Another successful intervention incorporated low literacy cancer
modules on risk reduction, early detection, and treatment into
Kentucky literacy training programs.
A train-the-trainers program was also effective in helping nurses and
literacy teachers promote comprehension of low literacy fact sheets
provided by the Cancer Information Service.
Although low literacy is associated with many other barriers to
health care, such as low income, low level of education, and cultural
barriers that are often difficult to address, clinicians can provide
high quality care by ensuring comprehension of their advice and
In a modeling effort incorporating data from several independent
trials, Dr. P. Ley found that those patients with adequate
comprehension were two to three times more likely to have adequate
compliance and recall, and to feel satisfied with their
This section will summarize some of Doak et als suggestions for
improving communication with low literate patients, who often have
very different cultural backgrounds from that of their physicians.
Patients with low literacy skills may create their own medical
instructions on the basis of fragments of information they understand
or tune out when the physician presents them with new instructions as
they struggle to understand what was said earlier.
To overcome this barrier in addressing patients with low literacy
skills, health care providers must understand their patients
logic, language, and experience. For example, to convince a migrant
farm worker that a mammogram is important to her, the information
would be more appropriately presented in the cultural context that
screening tests could also benefit the health of the family.
Match Language to Listeners Level
Language, both written and spoken, should be matched to the level of
the listener. Words that are very clear in the physicians mind
may not be comprehensible to the patient.
Although almost everyone is familiar with the word cancer,
related words such as lesion, prognosis,
biopsy, and metastasis are not widely
understood. However, simplifying speech and text is not sufficient to
ensure understanding, especially if the message itself is not made
relevant to the patient.
Physicians and patients often employ very different logic in health
care. For instance, many patients lacking a scientific background
find it logical to stop taking medicine as directed once they begin
to feel better.
Problems With Inference
Physicians also tend to focus on epidemiologic facts and expect
patients to infer appropriate behavior. Poor readers are far less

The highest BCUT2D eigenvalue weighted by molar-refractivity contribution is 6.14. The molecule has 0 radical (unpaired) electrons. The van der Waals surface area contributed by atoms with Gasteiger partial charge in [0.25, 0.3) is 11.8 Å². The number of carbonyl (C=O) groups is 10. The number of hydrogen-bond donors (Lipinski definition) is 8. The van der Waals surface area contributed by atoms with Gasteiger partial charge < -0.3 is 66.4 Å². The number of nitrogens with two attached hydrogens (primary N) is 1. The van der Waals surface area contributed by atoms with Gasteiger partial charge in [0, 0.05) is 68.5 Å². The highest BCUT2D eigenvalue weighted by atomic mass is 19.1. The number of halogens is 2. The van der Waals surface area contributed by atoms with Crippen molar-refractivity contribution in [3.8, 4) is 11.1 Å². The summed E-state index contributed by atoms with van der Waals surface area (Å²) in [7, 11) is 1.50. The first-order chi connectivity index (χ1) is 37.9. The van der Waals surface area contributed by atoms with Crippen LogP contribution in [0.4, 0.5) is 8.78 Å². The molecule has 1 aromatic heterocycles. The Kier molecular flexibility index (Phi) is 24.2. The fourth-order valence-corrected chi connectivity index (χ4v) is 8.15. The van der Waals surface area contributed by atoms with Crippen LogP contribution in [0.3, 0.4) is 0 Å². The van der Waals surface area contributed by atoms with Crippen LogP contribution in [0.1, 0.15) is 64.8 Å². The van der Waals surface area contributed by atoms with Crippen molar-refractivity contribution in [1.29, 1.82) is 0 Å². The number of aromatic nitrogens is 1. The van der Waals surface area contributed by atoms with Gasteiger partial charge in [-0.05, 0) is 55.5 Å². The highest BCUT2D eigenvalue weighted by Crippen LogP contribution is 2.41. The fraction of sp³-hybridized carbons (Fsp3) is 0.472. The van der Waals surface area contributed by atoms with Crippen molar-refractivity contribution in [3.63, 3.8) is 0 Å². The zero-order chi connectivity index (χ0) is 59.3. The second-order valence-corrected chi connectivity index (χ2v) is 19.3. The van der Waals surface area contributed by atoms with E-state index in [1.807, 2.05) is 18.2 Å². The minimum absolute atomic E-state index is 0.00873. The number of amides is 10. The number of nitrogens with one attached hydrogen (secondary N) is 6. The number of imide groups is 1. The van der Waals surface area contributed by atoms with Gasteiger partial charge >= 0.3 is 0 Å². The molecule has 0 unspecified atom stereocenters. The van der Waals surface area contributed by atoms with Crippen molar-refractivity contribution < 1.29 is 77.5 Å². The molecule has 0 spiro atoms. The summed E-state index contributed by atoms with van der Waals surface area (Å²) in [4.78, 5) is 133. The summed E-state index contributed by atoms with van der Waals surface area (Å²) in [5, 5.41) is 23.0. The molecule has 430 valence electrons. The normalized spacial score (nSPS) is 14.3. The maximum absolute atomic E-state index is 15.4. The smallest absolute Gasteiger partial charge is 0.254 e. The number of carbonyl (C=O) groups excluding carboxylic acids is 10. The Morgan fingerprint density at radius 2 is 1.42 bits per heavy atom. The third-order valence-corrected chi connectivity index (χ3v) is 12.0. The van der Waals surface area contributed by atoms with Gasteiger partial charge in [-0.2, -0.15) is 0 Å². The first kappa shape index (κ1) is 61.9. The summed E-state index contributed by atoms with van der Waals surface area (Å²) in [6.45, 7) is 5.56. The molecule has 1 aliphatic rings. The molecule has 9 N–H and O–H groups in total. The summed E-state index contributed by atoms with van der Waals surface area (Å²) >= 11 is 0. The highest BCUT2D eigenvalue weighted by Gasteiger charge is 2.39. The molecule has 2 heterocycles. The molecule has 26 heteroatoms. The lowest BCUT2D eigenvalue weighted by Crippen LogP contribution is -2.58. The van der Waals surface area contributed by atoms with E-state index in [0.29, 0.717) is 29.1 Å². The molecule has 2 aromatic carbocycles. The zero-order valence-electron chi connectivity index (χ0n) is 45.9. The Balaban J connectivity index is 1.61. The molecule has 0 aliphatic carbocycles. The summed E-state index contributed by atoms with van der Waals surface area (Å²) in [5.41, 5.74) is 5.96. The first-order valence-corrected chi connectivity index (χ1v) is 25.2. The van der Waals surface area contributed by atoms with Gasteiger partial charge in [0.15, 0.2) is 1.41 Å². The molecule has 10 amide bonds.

likely to learn behavioral information through inference, and if
statistical data are presented first in printed material, patients
may tune out the message altogether because of a perceived lack of relevancy.
et al suggest several techniques to make sure patients understand
the advice they are given and remember what they have heard (see Table).
The most important part of effective communication is verifying that
the patient comprehends the information provided. An important
technique physicians should employ to ensure comprehension is to
request that patients repeat the information in their own words. This
process requires the patient to think and interpret the message in a
familiar language, registering it in the patients memory.
Yes or no questions such as Do you understand? are not
very helpful or informative.
In all cases, simple advice and instruction, especially those that
focus on behaviors, are far more likely to be effective, especially
for patients with limited literacy skills.
In his talk at the Second Annual Cancer Care Symposium, Dr. Friedell
said, Literacy is more than reading and writing. It is the
ability to access information, make decisions, and add overall to the
quality of life. In reaching out to medically underserved
populations, he said, communication is the first intervention
we must think about.
Medical students and physicians alike need to be made aware of the
relationship between literacy, cancer, and health, and to be trained
in techniques to communicate with patients of all backgrounds and
Communication is essential to allow patients to responsibly manage
their health, and clinicians need to verify that patients comprehend
the information and advice provided to them.
1. The National Work Group on Literacy and Health: Communicating with
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2. Michielutte R, Alciati MH, Arculli R: Cancer control research and
literacy. Journal of Health Care for the Poor and Underserved
3. Bradham D: Low literacy: Promoting health care within the VA
population. Abstract from The Second Annual Health Policy Symposium,
Chicago, Illinois, November 1999.
4. Brown P, Ames N, Mettger W, et al: Closing the comprehension gap:
Low literacy and the Cancer Information Service. J Natl Cancer Inst
Monographs 14:157-163, 1993.
5. Meade CD, McKinney WP, Barnas GP: Educating patients with limited
literacy skills: The effectiveness of printed and videotaped
materials about colon cancer. Am J Public Health 84:119-121, 1994.
6. Friedell GH: Breast and cervical cancer information programs for
low literacy populations. Abstract: The Second Annual Health Policy
Symposium, Chicago, Nov 1999.
7. Friedell GH, Linville LH, Hullet S: Cancer control in rural
Appalachia. Cancer 83:1868-1871, 1998.
8. Ley P: Communicating With Patients: Improving Communication,
Satisfaction and Compliance. London, Chapman & Hall, 1993.
9. Doak CC, Doak LG, Friedell GH, et al: Improving comprehension for
cancer patients with low literacy skills: Strategies for clinicians.
CA-A Cancer Journal for Clinicians 48:151-163, 1998.